Aerobics can improve cognitive processes required for problem-solving and reasoning in adults ages 20 to 67 years, although its effects get better with age, a new study has revealed. 

The new study led by researchers from the Columbia University Vagelos College of Physicians and Surgeons suggests that this may be the first time that a study examined the effects of aerobic exercise on cognitive abilities of people under the age of 55 years. 

Yaakov Stern, the senior author of the study, assigned 132 adults ages 20 to 67 years that have below average aerobic capacity to an aerobic program of core-strengthening and stretching workouts. The research participants were evaluated for executive function, language, episodic memory, processing speed, and attention at 12 and 24 weeks.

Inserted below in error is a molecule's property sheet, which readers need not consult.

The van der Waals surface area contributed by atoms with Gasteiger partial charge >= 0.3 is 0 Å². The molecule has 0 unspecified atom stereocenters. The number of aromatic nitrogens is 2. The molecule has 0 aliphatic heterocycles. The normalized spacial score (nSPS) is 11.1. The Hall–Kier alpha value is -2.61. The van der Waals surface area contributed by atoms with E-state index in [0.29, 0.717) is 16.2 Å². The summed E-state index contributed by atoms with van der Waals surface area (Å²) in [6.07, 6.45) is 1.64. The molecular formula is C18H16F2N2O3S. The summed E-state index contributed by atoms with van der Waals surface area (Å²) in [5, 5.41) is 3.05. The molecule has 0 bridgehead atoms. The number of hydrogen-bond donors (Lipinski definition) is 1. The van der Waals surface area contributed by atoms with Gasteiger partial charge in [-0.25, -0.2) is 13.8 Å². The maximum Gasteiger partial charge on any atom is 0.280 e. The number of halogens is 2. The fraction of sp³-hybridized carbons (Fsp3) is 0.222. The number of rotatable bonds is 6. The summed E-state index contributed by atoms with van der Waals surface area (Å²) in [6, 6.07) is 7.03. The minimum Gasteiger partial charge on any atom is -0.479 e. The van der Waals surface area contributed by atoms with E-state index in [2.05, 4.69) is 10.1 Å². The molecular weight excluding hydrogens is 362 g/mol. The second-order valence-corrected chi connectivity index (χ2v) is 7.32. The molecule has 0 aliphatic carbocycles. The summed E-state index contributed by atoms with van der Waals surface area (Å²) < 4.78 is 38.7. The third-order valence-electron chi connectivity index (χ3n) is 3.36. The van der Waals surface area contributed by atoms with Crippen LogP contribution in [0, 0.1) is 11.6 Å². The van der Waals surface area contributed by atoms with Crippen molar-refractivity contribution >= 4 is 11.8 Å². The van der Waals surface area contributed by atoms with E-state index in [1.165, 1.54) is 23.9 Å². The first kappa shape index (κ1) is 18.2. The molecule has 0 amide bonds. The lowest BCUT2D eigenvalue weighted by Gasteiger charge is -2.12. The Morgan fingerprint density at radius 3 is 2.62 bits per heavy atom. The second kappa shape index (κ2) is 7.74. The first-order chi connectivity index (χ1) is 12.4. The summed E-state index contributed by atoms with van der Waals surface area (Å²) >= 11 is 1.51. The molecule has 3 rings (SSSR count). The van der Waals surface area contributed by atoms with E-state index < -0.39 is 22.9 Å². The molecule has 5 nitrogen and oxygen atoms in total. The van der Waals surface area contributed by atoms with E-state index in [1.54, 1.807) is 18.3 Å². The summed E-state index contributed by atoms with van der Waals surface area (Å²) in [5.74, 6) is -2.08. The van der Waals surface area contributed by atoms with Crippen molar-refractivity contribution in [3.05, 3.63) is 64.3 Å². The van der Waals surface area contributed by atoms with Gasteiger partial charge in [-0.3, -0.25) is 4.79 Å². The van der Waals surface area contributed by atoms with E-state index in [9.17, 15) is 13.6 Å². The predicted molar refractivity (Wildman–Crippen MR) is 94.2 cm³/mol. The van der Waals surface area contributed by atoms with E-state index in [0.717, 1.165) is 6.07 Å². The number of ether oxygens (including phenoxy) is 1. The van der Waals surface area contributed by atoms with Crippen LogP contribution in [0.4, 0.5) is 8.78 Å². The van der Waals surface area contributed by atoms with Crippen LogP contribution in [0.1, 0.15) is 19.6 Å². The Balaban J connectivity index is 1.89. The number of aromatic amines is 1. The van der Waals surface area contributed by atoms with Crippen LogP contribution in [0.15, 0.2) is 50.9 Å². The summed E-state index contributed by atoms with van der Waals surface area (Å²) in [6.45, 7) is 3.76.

The findings published in the journal Neurology revealed that there was a notable improvement in the executive functioning of participants of all ages in the aerobic group. In fact, the study found that the executive functions, i.e.reasoning, planning, and problem-solving in participants improved with age after 24 weeks.  

“Executive function usually peaks around age 30,” Stern says, “and I think that aerobic exercise is good at rescuing lost function, as opposed to increasing performance in those without a decline.”

The research indicates that regular cardiovascular workouts can prevent or delay the appearance of an age-related decline in cognitive functions.